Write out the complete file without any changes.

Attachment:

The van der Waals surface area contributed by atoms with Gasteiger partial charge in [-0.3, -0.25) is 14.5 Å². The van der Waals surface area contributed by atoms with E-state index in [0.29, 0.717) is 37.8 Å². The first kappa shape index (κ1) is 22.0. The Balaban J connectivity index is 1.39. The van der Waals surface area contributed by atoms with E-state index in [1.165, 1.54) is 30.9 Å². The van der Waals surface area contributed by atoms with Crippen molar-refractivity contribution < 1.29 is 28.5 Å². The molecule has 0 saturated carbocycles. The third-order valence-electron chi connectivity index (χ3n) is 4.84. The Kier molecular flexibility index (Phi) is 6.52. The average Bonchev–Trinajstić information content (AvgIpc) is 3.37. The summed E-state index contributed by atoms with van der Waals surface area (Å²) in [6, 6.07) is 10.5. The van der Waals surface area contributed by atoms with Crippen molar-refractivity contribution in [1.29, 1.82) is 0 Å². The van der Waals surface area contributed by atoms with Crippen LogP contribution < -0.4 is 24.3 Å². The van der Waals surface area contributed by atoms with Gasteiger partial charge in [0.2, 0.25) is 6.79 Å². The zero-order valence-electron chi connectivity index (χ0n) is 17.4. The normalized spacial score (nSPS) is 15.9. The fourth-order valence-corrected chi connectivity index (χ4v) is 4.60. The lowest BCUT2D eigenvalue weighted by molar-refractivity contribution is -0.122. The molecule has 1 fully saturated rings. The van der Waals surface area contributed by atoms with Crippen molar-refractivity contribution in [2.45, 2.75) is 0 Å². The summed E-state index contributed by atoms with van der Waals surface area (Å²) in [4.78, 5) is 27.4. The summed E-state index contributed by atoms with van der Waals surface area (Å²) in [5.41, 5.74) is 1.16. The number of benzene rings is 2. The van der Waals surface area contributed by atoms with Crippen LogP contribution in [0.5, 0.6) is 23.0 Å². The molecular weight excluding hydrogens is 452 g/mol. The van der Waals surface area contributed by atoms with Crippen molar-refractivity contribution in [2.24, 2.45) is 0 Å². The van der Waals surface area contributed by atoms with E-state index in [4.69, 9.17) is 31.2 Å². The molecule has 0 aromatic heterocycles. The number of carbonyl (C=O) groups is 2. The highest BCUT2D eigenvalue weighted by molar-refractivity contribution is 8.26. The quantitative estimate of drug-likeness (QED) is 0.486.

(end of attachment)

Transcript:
The van der Waals surface area contributed by atoms with Gasteiger partial charge in [-0.3, -0.25) is 14.5 Å². The van der Waals surface area contributed by atoms with E-state index in [0.29, 0.717) is 37.8 Å². The first kappa shape index (κ1) is 22.0. The Balaban J connectivity index is 1.39. The van der Waals surface area contributed by atoms with E-state index in [1.165, 1.54) is 30.9 Å². The van der Waals surface area contributed by atoms with Crippen molar-refractivity contribution < 1.29 is 28.5 Å². The molecule has 0 saturated carbocycles. The third-order valence-electron chi connectivity index (χ3n) is 4.84. The Kier molecular flexibility index (Phi) is 6.52. The average Bonchev–Trinajstić information content (AvgIpc) is 3.37. The summed E-state index contributed by atoms with van der Waals surface area (Å²) in [6, 6.07) is 10.5. The van der Waals surface area contributed by atoms with Crippen molar-refractivity contribution in [1.29, 1.82) is 0 Å². The van der Waals surface area contributed by atoms with Crippen LogP contribution < -0.4 is 24.3 Å². The van der Waals surface area contributed by atoms with Gasteiger partial charge in [0.2, 0.25) is 6.79 Å². The zero-order valence-electron chi connectivity index (χ0n) is 17.4. The normalized spacial score (nSPS) is 15.9. The fourth-order valence-corrected chi connectivity index (χ4v) is 4.60. The lowest BCUT2D eigenvalue weighted by molar-refractivity contribution is -0.122. The molecule has 1 fully saturated rings. The van der Waals surface area contributed by atoms with Crippen molar-refractivity contribution in [2.45, 2.75) is 0 Å². The summed E-state index contributed by atoms with van der Waals surface area (Å²) in [4.78, 5) is 27.4. The summed E-state index contributed by atoms with van der Waals surface area (Å²) in [5.41, 5.74) is 1.16. The number of benzene rings is 2. The van der Waals surface area contributed by atoms with Crippen LogP contribution in [0.5, 0.6) is 23.0 Å². The molecular weight excluding hydrogens is 452 g/mol. The van der Waals surface area contributed by atoms with Crippen molar-refractivity contribution in [2.24, 2.45) is 0 Å². The van der Waals surface area contributed by atoms with E-state index in [4.69, 9.17) is 31.2 Å². The molecule has 0 aromatic heterocycles. The number of carbonyl (C=O) groups is 2. The highest BCUT2D eigenvalue weighted by molar-refractivity contribution is 8.26. The quantitative estimate of drug-likeness (QED) is 0.486.